Hot dogs may have a deeper history and wider culture than hot links, but the latter packs a punch in the South. The artisan sausage links have roots in both Texas and New Orleans, with each locale crafting a unique, enjoyable meat product. Unlike hot dogs, the stylized differences in hot links is not in their toppings, but in the spices mixed with the meat during creation. Recipes from the two hot link homes can also result in a different textured hot link as well.

New Orleans hot links are inspired by the city's Cajun and Creole heritage, and are truly "hot" links. There's some serious heat behind a NOLA hot link, which is also referred to as "chaurice." Some brands even appear to be red in color from infused spices like cayenne and dried red peppers. When you order hot links in Louisiana, there's a good chance what you'll get is a Patton's hot sausage. If you ask any of the locals, the brand is a soul food staple and has been for generations.

The Texan hot link is not spicy in nature, but rather utilizes savory spices like thyme and garlic. Additionally, a New Orleans style hot link typically has an andouille-like texture, whereas a Texan sausage can come with a softer, malleable middle. The spread of hot links has seen new takes on their original recipes, but these Southern sausages still maintain their identity back home.

Hot Dogs Have Made A Large Contribution To Americana Culture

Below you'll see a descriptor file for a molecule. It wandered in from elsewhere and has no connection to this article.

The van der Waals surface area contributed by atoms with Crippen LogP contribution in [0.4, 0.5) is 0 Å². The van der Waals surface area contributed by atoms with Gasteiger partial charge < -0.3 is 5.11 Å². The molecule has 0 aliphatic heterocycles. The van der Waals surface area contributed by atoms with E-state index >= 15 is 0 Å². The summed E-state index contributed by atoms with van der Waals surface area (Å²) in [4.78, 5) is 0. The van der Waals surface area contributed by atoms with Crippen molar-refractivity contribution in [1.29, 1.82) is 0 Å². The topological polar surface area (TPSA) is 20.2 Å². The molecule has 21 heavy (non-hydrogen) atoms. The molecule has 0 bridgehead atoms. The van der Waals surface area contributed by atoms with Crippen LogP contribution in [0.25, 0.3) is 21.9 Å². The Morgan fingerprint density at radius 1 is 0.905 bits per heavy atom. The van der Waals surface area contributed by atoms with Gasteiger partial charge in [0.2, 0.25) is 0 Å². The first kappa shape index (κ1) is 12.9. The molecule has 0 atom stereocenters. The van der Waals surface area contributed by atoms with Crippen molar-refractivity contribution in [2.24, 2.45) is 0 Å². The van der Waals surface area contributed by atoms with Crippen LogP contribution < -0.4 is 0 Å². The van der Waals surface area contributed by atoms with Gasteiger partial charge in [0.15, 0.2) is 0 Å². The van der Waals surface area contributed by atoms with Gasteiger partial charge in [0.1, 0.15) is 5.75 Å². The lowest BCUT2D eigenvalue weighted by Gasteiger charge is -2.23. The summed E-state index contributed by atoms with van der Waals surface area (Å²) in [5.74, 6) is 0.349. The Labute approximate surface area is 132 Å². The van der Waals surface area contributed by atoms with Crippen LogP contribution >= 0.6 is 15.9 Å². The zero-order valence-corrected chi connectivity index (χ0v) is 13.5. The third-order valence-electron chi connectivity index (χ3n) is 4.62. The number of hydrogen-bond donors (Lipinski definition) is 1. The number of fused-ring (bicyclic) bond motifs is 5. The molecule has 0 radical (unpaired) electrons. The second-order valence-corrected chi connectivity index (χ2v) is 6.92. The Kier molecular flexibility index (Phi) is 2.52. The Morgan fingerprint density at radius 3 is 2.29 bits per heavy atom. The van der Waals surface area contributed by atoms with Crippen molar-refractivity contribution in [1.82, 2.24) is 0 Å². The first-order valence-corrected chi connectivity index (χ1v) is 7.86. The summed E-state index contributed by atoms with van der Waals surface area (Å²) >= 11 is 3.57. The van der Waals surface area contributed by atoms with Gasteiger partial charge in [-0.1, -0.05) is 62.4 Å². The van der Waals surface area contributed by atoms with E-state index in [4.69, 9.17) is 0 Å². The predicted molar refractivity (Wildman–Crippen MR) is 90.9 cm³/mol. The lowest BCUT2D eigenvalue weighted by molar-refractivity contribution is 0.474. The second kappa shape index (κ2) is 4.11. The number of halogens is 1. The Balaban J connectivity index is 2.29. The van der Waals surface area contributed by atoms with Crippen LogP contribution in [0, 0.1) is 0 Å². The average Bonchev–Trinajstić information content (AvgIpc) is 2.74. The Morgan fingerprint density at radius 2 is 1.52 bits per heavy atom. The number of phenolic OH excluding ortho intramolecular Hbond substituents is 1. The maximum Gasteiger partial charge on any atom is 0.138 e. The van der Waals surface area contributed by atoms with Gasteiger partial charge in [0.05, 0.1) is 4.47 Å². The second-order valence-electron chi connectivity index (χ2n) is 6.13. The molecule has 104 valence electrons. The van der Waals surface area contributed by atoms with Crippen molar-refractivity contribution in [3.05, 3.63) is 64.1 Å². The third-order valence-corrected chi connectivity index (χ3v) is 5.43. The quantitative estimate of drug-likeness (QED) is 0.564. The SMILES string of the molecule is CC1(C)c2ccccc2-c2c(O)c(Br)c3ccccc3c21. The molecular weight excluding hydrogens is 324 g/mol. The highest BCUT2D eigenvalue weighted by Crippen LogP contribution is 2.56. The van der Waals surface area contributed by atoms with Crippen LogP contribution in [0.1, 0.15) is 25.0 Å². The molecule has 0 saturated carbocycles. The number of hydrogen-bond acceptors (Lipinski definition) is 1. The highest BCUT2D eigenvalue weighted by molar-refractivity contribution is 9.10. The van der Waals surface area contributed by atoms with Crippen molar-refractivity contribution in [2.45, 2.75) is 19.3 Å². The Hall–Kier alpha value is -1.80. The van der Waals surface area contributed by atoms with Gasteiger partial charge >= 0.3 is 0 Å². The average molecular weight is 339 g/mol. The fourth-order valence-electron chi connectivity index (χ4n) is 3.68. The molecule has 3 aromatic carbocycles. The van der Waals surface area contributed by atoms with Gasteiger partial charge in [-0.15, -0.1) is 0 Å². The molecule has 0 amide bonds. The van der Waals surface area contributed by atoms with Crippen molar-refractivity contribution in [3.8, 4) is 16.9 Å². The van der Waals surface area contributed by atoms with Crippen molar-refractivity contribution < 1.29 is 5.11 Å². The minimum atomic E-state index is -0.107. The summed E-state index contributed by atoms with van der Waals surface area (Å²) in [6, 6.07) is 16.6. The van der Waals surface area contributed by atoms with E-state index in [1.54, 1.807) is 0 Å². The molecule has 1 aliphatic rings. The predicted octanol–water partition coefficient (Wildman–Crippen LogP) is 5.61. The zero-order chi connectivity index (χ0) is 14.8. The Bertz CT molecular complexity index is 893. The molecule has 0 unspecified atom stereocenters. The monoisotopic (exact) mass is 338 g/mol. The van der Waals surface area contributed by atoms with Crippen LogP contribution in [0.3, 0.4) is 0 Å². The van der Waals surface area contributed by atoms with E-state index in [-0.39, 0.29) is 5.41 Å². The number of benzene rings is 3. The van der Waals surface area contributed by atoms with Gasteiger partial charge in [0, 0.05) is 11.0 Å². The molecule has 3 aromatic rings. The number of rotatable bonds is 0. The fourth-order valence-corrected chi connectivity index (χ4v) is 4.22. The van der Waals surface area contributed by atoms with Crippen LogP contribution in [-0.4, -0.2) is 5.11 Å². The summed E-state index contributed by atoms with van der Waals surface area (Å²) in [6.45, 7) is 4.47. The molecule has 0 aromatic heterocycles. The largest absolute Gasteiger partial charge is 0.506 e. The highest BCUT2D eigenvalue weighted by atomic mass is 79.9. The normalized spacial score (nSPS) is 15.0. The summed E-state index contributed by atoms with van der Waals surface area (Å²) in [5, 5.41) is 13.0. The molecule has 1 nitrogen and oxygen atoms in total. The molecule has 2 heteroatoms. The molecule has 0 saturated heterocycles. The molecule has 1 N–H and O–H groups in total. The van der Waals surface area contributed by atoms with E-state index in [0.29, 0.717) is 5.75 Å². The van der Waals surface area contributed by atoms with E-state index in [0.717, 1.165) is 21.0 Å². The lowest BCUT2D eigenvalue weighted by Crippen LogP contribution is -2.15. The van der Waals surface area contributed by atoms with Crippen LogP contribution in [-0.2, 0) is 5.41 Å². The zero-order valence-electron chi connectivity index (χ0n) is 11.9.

hot dog at a baseball game
hot dog at a baseball game - Kyle Rivas/Getty Images

One major difference in hot links and hot dogs is distinguishable without tasting or even setting your eyes on the two sausage variations. Hot dogs have a massive presence in America and have become a major component to Americana culture. After hitting New York City, the hot dog spread quickly throughout the country as a standard American meal. And now, as glizzy connoisseur Dennis Lee puts it, "We consider hot dogs just a regular part of our daily lives."

While hot links make for a hearty breakfast, they do not have the following of the hot dog. There is a certain camaraderie centered around hot dogs in America. Lee believes this may partially come from the affordability and accessibility of a good frank. "They're typically very cheap and convenient, which makes them perfect for all income classes," he explained. "You'll see construction workers in the same line as white collar employees for the same exact order." Hot dogs also have a major presence at baseball games and at Fourth of July cookouts, two things that are undeniably American.

Hot dogs can be found on countless children's menus in America, and the love of glizzies is established at an early age. With hot dog stands and specialized restaurants in abundance in cities, the food is one thing that people all over the country seem to agree on.

Static Media owns and operates Mashed and The Takeout.

Read the original article on Mashed.